Your Excellencies, distinguished representatives of the Cambodian government, fellow members of the diplomatic corps, members of the private sector, ladies and gentlemen. Thank you for coming! I also want to thank my wife, Angeline, for joining me here tonight, along with my Embassy colleagues, whose hard work made this unique event possible.
The Ambassador and Sotie send their regrets as they are on a personal trip to the United States. I know they wanted to be here tonight.
I would also like to thank our 25 very generous sponsors who have supported this innovative event. I can’t mention all of them, but I encourage you to look at our banners to see who has contributed. Many are serving their delicious products – including the dessert floor upstairs — and offering services, such as Grab, to take you home tonight. But you can’t take the Ford Mustang. Sorry about that.
As you may notice, our Embassy’s celebration of America’s 242nd Independence Day is different this year. For one thing, it’s a little early. I understand that there’s an election coming up next month, and we thought that moving it forward might just be best for everyone.
For another, we’re in a brewery rather than a hotel ballroom. I have to confess I’m thrilled to be around so much excellent beer! As some of you may know, Hops used to be a part of the rambling Embassy compound before we moved into our beautiful facility at Wat Phnom. In fact, the place where we are serving food tonight used to be our motorpool garage! Hops is making much better use of this space than we did.
We’re also emphasizing a more casual celebration this year – something more like the way Independence Day is celebrated in backyard cookouts throughout the United States. As for our theme, we are highlighting something near and dear to our hearts, and our nation’s progress – innovation. All around you tonight you’ll see examples of our national focus on innovation, in the fields of science, technology, business, and the arts.
Why innovation? Because we believe this concept is at the core of the American spirit. But also because we believe the spirit of innovation is animating our Cambodian friends as you diversify your economy, seek out greater educational opportunities, and make space for yourselves on the world stage – to create a brighter, more successful, more just future for yourselves.
Innovation, however, does not always come easily, and the journey to success involves both tenacity and grit. The United States has long embraced such risks, and the people who take them, whether it is Henry Ford – one of the first people to create an assembly line – or Steve Jobs, who has truly altered the role of technology in our lives. But great ideas – and the ability to deploy them – need a good ecosystem and key public goods to come to life. Government can help provide this by ensuring that entrepreneurs and other creators have the education, infrastructure, policies, and the freedom that allow their dreams to come to life. Cambodia is already choosing to make these investments today. For example, the government is trying to re-invent education through its New Generation School system that incorporates greater autonomy, better technology and more parent involvement.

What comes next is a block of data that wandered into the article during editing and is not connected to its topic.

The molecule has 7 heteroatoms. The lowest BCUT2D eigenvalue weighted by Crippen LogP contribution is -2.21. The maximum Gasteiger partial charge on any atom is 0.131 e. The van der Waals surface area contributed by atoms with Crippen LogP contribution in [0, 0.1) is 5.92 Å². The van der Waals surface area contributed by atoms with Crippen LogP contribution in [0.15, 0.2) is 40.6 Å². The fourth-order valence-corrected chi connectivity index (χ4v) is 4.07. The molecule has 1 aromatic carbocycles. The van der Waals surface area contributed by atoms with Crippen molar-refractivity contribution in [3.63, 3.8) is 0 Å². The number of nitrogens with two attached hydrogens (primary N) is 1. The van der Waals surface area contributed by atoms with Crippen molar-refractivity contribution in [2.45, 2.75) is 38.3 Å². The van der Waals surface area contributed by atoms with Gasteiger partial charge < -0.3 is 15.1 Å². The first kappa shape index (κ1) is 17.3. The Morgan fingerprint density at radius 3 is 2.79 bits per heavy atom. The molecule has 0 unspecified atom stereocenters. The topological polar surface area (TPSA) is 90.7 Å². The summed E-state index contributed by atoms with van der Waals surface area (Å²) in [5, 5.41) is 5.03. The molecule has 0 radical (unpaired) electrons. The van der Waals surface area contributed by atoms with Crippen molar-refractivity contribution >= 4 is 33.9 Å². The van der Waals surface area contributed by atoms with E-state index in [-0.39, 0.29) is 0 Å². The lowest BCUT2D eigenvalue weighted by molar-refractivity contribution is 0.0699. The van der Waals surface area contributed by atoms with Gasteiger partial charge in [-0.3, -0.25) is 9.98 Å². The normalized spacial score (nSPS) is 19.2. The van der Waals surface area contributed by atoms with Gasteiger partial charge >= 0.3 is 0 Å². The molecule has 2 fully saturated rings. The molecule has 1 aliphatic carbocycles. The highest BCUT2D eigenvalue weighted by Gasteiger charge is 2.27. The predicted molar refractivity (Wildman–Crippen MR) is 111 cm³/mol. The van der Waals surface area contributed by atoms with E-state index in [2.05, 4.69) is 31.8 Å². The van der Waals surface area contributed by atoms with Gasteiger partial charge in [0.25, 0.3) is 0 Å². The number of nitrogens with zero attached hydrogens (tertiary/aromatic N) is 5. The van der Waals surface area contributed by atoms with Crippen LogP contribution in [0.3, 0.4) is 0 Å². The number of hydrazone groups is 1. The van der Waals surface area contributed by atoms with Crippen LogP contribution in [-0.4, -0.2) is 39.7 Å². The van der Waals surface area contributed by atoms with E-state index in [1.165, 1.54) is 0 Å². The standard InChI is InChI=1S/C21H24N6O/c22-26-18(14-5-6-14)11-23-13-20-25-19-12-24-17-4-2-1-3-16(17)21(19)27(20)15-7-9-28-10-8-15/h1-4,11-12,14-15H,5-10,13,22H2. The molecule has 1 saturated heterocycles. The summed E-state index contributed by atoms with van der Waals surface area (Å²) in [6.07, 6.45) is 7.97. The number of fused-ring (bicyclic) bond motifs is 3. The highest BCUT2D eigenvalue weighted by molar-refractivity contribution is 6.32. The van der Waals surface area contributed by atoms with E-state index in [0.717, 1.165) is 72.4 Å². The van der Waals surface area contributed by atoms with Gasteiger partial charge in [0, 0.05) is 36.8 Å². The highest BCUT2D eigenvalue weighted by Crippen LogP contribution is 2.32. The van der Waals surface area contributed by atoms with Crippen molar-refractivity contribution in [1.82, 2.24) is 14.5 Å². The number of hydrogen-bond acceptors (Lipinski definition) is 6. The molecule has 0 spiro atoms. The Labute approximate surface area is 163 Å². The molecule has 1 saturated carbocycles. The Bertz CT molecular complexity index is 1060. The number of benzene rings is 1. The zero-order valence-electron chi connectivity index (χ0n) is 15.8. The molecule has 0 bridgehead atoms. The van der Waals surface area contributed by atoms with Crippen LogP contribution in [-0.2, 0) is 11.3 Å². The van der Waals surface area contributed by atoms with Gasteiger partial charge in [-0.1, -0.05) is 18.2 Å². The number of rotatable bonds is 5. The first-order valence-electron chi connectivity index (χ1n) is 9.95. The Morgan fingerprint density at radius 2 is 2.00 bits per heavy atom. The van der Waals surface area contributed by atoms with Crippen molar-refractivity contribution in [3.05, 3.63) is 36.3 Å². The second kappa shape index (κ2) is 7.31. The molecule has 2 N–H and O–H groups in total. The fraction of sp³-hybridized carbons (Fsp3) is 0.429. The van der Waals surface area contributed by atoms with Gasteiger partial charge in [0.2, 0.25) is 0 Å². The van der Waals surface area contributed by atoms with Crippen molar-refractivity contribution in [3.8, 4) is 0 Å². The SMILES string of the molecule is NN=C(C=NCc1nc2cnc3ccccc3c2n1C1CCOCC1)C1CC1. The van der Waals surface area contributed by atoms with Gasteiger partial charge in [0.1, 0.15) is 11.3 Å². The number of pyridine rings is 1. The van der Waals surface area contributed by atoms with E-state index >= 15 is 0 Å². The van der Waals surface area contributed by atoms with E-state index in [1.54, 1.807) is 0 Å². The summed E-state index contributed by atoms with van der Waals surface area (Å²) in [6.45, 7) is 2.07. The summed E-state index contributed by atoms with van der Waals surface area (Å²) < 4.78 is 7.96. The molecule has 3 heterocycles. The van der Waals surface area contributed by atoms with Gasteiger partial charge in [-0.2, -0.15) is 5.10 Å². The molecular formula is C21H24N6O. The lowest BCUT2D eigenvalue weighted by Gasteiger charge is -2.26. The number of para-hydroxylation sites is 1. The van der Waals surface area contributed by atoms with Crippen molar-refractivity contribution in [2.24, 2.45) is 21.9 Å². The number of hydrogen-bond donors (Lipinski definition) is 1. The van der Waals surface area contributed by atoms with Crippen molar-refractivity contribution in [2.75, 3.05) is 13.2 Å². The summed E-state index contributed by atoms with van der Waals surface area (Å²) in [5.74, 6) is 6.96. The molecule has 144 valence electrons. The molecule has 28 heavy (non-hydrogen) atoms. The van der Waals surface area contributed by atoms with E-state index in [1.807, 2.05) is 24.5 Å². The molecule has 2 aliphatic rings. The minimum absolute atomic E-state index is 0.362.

But innovation is ultimately not just about creating an enabling environment; it’s about persistence, creativity, and passion– all characteristics that I have seen aptly describe Cambodia’s people.
Just one example: We’re proud that last year we sent seven Cambodians on an exchange program to the United States where they visited Silicon Valley and met and brainstormed with other entrepreneurs. These Cambodian innovators are now developing apps that will help travelers in Cambodia, Laos, Vietnam and Thailand book transportation; find ways to finance startups; and spur the growth of digital animation studios. Innovation doesn’t happen in a vacuum and it doesn’t happen alone. It happens when people with skills and dreams have the chance to interact.
Cambodia already is known as a cradle of innovation. The temples of Angkor Wat represent a high point of human achievement, using engineering and design techniques that would be hard to replicate even today. This same innovative spirit flowed through Vann Molyvann, one of the worlds’ great architects. And then there’s the creative energy of Sinn Sisamouth who gave Cambodia, and the world, his unique form of rock ‘n’ roll.
This affinity for innovation is one of our greatest shared values and remains at the heart of our best partnerships. Supporting innovation, science and technology, and research will remain central to our programs and partnerships in Cambodia.
Next month, America will be 242 years old. But like many of the innovative companies today in Cambodia, the United States too was a startup back then – inventing a system of government that had never been attempted. Sure, we stole ideas from earlier thinkers, but what we came up with – our Constitution, our separation of powers, and in our institutions – was original, and still relevant today. We were true 18th century disrupters, forging forward with an experiment that might not have worked – but did. Certainly, we had flaws then, and we still have flaws today. However, over the last few centuries, our people have regularly revitalized the democratic processes that continue to lead us forward. The involvement of ordinary people, providing constant feedback on the way we are governed has given us resilience – and the hope that our nation can continue to innovate, adapt, and thrive for centuries more.
So, tonight we will be little less formal, and a little smaller. And maybe – just maybe – a little more fun. Please join me in lifting a glass of beer – or some other drink if necessary – to toast the spirit of innovation, in all our countries. Cheers, and Happy Independence Day. May the force be with you!